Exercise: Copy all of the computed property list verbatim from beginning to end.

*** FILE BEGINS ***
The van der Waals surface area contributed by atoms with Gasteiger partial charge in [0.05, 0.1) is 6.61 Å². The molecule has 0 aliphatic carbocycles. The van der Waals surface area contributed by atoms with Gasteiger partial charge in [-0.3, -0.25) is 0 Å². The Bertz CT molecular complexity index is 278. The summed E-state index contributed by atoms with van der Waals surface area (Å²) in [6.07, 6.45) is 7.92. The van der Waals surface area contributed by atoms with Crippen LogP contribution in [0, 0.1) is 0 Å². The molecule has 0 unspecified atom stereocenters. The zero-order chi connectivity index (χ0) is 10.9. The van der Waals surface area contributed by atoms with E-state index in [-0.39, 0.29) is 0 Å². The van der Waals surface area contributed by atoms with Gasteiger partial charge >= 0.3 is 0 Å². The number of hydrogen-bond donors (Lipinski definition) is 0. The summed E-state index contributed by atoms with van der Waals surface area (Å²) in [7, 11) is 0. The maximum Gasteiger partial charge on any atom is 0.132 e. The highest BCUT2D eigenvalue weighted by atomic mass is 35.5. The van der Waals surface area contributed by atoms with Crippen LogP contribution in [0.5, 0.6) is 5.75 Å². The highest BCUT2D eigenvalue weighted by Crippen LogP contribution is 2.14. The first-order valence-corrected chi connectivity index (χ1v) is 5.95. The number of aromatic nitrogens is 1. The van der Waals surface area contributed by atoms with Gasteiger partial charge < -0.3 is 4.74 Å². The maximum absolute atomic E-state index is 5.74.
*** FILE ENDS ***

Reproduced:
The van der Waals surface area contributed by atoms with Gasteiger partial charge in [0.05, 0.1) is 6.61 Å². The molecule has 0 aliphatic carbocycles. The van der Waals surface area contributed by atoms with Gasteiger partial charge in [-0.3, -0.25) is 0 Å². The Bertz CT molecular complexity index is 278. The summed E-state index contributed by atoms with van der Waals surface area (Å²) in [6.07, 6.45) is 7.92. The van der Waals surface area contributed by atoms with Crippen LogP contribution in [0, 0.1) is 0 Å². The molecule has 0 unspecified atom stereocenters. The zero-order chi connectivity index (χ0) is 10.9. The van der Waals surface area contributed by atoms with E-state index in [-0.39, 0.29) is 0 Å². The van der Waals surface area contributed by atoms with Gasteiger partial charge >= 0.3 is 0 Å². The number of hydrogen-bond donors (Lipinski definition) is 0. The summed E-state index contributed by atoms with van der Waals surface area (Å²) in [7, 11) is 0. The maximum Gasteiger partial charge on any atom is 0.132 e. The highest BCUT2D eigenvalue weighted by atomic mass is 35.5. The van der Waals surface area contributed by atoms with Crippen LogP contribution in [0.5, 0.6) is 5.75 Å². The highest BCUT2D eigenvalue weighted by Crippen LogP contribution is 2.14. The first-order valence-corrected chi connectivity index (χ1v) is 5.95. The number of aromatic nitrogens is 1. The van der Waals surface area contributed by atoms with Gasteiger partial charge < -0.3 is 4.74 Å². The maximum absolute atomic E-state index is 5.74.